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I was reading the article "Dynamical Supersymmetry Breaking" by Yael Shadmi and Yuri Shirman. In particular i was studing the relation between the presence of a global continus spontaneusly broken symmetry and SUSY breaking. All it's clear, except for this statement (on page 28-29):

"If the global symmetry is spontaneously broken, there is a massless scalar field, the Goldstone boson, with no potential. With unbroken supersymmetry, the Goldstone boson is part of a chiral supermultiplet that contains an additional massless scalar, again with no potential. ... "

I don't get who is the scalar companion of the Goldstone boson: if i think of the simple N=1 susy the massless chiral supermultiplet contains only one scalar and one Weyl Fermion.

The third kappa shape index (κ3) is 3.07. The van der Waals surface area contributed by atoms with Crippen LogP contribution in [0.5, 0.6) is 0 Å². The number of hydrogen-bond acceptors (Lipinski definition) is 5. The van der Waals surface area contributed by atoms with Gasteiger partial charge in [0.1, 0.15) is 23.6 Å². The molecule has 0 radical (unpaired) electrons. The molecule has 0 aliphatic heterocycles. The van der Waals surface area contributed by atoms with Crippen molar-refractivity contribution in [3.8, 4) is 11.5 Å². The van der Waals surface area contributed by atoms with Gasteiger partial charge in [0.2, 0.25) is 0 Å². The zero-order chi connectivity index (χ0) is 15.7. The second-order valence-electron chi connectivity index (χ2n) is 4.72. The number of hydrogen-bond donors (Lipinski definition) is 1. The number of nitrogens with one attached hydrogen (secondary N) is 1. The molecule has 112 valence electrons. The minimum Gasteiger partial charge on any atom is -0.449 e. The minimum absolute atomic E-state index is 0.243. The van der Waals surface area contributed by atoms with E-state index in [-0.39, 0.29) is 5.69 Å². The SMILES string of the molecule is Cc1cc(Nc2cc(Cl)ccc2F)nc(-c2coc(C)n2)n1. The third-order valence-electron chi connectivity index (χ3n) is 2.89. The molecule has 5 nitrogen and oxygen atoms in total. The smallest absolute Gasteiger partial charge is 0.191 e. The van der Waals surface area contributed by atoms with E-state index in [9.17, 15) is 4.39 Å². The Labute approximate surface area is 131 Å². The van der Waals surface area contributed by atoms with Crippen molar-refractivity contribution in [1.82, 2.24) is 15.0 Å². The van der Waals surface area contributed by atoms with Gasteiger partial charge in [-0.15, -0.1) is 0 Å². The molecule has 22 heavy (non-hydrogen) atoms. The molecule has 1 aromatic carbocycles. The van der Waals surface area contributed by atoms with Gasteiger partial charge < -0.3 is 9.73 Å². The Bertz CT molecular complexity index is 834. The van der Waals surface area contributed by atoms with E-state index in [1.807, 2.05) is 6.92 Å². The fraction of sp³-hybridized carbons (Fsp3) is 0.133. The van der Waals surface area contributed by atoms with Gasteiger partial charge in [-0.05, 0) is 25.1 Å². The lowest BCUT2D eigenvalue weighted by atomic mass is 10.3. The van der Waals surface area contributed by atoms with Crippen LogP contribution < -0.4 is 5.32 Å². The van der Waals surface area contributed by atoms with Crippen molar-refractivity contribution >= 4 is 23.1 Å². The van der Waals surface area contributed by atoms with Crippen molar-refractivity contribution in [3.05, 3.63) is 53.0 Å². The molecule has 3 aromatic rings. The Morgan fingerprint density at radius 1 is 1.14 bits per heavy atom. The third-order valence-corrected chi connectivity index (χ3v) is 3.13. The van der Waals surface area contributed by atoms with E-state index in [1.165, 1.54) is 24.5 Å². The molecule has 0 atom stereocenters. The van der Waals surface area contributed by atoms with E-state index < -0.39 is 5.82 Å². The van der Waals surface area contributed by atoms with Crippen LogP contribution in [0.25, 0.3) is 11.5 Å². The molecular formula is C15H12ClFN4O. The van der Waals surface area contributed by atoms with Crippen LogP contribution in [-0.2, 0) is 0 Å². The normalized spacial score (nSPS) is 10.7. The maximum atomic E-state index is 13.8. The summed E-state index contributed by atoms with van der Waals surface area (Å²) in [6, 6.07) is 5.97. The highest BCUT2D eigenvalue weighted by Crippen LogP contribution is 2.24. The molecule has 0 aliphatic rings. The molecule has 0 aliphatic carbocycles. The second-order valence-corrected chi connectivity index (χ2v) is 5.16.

Any suggestion?

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The Goldstone boson of a spontaneously global symmetry is a real scalar. This is in contrast to the complex scalar that is part of a chiral supermultiplet.

When a global symmetry is broken in the supersymmetric limit, the real scalar Goldstone boson has another real scalar partner so that they can together form a complex scalar. As you note, there is also a Weyl fermion.

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